5. High-pressure cleaner as defined in claim 3, wherein the pressure-sensitive signal generator comprises a switching element (41, 46) which can be displaced by the cleaning fluid against the action of a flexible, stored-energy means (44), whereby, in various positions, said switching element (41, 46) actuates switches (48) connected to the timer (50).
6. High-pressure cleaner as defined in claim 5, wherein the switching element (41, 46) is assigned one single switch (48) which is actuated by the switching element (41, 46) when a pressure value (lower limit value pu) is reached and is released again when a second pressure value (upper limit value po) is reached.
7. High-pressure cleaner as defined in claim 3, wherein the control signal switches on a dosing of chemicals into the cleaning fluid.
8. High-pressure cleaner as defined in claim 3, wherein the second flow path branches from the first flow path downstream of the closing valve (opening 4; closing body 10).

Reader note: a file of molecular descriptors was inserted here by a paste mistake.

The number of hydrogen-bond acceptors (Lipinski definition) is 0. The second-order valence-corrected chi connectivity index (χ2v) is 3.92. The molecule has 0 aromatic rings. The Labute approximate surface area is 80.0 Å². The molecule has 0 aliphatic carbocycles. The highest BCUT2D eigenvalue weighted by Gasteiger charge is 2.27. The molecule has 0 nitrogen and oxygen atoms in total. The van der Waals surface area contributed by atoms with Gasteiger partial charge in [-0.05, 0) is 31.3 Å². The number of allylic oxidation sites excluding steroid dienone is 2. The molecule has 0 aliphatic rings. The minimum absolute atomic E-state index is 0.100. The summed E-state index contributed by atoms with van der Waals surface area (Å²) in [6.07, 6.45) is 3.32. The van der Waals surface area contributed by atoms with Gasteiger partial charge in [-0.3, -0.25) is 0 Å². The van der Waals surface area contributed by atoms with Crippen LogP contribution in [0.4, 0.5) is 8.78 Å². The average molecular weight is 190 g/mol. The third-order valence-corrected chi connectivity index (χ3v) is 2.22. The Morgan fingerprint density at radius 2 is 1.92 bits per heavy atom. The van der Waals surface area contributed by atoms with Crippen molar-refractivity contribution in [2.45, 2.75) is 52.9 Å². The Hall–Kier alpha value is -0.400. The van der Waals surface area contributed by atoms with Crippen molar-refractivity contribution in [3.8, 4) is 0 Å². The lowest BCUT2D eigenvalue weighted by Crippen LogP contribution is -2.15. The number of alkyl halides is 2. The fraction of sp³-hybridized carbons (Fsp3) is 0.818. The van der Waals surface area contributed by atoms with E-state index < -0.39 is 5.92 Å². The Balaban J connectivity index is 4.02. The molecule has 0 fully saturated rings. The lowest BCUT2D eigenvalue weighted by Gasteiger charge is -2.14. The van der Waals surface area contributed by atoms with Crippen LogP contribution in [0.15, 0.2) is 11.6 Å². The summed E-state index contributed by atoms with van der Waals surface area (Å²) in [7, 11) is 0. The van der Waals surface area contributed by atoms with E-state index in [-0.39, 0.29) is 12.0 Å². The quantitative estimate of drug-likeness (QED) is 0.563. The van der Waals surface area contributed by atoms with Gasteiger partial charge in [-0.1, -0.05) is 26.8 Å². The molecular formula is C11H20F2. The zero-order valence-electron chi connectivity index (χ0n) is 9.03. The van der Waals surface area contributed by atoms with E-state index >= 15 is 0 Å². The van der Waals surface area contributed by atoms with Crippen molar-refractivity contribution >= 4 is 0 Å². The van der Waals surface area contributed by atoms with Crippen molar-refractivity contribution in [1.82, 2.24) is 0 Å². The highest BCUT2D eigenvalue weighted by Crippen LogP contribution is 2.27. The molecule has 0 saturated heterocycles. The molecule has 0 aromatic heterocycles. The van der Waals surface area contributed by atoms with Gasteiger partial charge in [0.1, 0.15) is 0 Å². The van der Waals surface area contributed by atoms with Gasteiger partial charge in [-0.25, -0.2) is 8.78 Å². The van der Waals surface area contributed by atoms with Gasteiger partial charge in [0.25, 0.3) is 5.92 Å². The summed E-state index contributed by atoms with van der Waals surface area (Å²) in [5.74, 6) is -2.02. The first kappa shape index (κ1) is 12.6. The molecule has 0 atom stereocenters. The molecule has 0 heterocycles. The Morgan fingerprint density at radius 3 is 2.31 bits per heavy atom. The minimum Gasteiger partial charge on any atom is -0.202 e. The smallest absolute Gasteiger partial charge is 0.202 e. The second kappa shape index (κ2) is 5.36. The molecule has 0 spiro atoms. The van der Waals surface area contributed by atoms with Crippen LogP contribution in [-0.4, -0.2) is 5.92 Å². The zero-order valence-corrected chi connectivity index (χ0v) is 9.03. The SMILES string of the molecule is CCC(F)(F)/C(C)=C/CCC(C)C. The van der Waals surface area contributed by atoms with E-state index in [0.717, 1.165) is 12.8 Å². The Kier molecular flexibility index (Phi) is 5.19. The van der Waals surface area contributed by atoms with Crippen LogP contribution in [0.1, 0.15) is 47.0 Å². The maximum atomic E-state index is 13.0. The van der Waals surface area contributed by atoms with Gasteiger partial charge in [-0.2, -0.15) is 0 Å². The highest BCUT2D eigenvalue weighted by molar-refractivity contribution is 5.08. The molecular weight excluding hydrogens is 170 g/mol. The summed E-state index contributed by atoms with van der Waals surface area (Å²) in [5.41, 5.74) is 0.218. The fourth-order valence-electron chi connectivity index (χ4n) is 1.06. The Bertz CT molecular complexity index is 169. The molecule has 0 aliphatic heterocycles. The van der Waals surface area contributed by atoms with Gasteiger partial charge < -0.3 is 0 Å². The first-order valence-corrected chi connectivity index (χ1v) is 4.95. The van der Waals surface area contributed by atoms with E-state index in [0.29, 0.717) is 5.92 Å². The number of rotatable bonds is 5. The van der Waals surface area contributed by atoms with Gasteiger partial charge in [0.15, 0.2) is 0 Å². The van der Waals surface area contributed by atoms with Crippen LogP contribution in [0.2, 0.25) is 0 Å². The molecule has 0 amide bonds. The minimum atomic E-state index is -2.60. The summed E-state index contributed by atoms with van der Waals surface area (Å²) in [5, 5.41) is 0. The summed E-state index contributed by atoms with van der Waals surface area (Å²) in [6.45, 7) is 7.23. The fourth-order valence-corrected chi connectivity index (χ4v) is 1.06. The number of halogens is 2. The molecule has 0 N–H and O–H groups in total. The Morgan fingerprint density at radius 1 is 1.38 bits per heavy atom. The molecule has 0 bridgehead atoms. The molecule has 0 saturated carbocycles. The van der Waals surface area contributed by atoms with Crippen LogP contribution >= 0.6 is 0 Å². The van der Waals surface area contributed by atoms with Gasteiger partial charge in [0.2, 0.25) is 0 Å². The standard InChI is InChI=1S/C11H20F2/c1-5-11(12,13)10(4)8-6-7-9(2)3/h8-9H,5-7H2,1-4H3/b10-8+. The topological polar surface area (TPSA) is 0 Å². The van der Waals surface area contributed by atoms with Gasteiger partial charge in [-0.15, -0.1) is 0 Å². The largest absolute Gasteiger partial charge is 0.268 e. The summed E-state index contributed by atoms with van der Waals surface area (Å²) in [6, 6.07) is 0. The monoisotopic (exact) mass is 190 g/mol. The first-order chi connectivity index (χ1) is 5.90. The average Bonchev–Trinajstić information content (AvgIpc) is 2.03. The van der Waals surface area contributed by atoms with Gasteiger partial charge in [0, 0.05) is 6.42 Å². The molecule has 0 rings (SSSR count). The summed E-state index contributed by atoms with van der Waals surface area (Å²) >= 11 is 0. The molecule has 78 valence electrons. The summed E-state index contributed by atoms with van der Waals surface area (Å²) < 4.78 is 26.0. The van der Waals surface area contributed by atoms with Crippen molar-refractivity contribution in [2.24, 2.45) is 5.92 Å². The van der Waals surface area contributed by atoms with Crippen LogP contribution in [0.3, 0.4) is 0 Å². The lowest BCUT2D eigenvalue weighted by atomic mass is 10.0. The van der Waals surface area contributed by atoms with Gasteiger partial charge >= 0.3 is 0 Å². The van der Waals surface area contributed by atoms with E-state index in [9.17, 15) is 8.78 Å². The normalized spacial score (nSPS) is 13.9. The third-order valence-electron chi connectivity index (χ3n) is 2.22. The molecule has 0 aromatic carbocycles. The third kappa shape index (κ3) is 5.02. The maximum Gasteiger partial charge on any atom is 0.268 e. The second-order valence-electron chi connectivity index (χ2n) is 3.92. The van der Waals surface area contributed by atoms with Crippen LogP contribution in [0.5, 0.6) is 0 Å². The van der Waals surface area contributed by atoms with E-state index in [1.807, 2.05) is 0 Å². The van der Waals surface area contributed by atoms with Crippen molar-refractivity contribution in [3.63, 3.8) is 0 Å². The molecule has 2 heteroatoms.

9. High-pressure cleaner as defined in claim 8, wherein downstream of the closing valve (opening 4, closing body 10) a dosing valve (dosing point 6; throttling body 11) is disposed in the first flow path (spray line 7), and the second flow path branches upstream of the dosing valve.
10. High-pressure cleaner as defined in claim 3, wherein a manually actuated closing valve (valve body 18) is provided for the second flow path.
11. High-pressure cleaner as defined in claim 3, wherein situated in the second flow path is a valve body (30) which can be displaced in the flow direction against a seat (28) against the action of a flexible stored-energy means (31) and which can be displaced by the cleaning fluid against the seat (28) to form a seal no later than when the operating pressure pB is reached, with the result that the second flow path is closed.